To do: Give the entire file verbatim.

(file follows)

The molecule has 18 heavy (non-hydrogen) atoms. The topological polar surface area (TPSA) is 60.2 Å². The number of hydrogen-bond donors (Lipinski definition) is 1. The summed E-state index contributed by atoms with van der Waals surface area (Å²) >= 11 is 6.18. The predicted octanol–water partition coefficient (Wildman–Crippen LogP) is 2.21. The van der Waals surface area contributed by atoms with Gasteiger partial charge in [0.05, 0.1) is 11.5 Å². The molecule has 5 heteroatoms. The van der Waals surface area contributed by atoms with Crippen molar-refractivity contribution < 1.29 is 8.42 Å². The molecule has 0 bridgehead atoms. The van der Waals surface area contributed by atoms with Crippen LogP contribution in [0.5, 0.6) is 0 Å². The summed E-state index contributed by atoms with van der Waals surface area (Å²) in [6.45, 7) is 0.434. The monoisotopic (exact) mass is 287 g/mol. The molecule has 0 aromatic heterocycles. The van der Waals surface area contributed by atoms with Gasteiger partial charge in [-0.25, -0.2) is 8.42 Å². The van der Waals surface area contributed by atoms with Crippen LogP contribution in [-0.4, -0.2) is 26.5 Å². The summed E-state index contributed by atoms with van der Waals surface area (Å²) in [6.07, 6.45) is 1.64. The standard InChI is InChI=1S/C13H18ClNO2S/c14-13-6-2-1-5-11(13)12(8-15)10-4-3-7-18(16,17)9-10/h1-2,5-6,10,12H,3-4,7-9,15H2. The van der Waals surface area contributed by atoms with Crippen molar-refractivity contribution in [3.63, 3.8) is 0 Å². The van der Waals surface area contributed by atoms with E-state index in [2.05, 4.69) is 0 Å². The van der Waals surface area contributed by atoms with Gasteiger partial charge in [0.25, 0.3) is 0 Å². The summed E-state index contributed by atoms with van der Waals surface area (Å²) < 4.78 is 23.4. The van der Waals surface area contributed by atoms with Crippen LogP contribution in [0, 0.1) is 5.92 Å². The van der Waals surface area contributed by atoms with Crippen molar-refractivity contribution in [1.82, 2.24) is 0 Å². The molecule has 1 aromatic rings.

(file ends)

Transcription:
The molecule has 18 heavy (non-hydrogen) atoms. The topological polar surface area (TPSA) is 60.2 Å². The number of hydrogen-bond donors (Lipinski definition) is 1. The summed E-state index contributed by atoms with van der Waals surface area (Å²) >= 11 is 6.18. The predicted octanol–water partition coefficient (Wildman–Crippen LogP) is 2.21. The van der Waals surface area contributed by atoms with Gasteiger partial charge in [0.05, 0.1) is 11.5 Å². The molecule has 5 heteroatoms. The van der Waals surface area contributed by atoms with Crippen molar-refractivity contribution < 1.29 is 8.42 Å². The molecule has 0 bridgehead atoms. The van der Waals surface area contributed by atoms with Crippen LogP contribution in [0.5, 0.6) is 0 Å². The summed E-state index contributed by atoms with van der Waals surface area (Å²) in [6.45, 7) is 0.434. The monoisotopic (exact) mass is 287 g/mol. The molecule has 0 aromatic heterocycles. The van der Waals surface area contributed by atoms with Gasteiger partial charge in [-0.25, -0.2) is 8.42 Å². The van der Waals surface area contributed by atoms with Crippen LogP contribution in [-0.4, -0.2) is 26.5 Å². The summed E-state index contributed by atoms with van der Waals surface area (Å²) in [6.07, 6.45) is 1.64. The standard InChI is InChI=1S/C13H18ClNO2S/c14-13-6-2-1-5-11(13)12(8-15)10-4-3-7-18(16,17)9-10/h1-2,5-6,10,12H,3-4,7-9,15H2. The van der Waals surface area contributed by atoms with Crippen molar-refractivity contribution in [3.63, 3.8) is 0 Å². The van der Waals surface area contributed by atoms with E-state index in [2.05, 4.69) is 0 Å². The van der Waals surface area contributed by atoms with Gasteiger partial charge in [0.25, 0.3) is 0 Å². The summed E-state index contributed by atoms with van der Waals surface area (Å²) < 4.78 is 23.4. The van der Waals surface area contributed by atoms with Crippen LogP contribution in [0, 0.1) is 5.92 Å². The van der Waals surface area contributed by atoms with Crippen molar-refractivity contribution in [1.82, 2.24) is 0 Å². The molecule has 1 aromatic rings.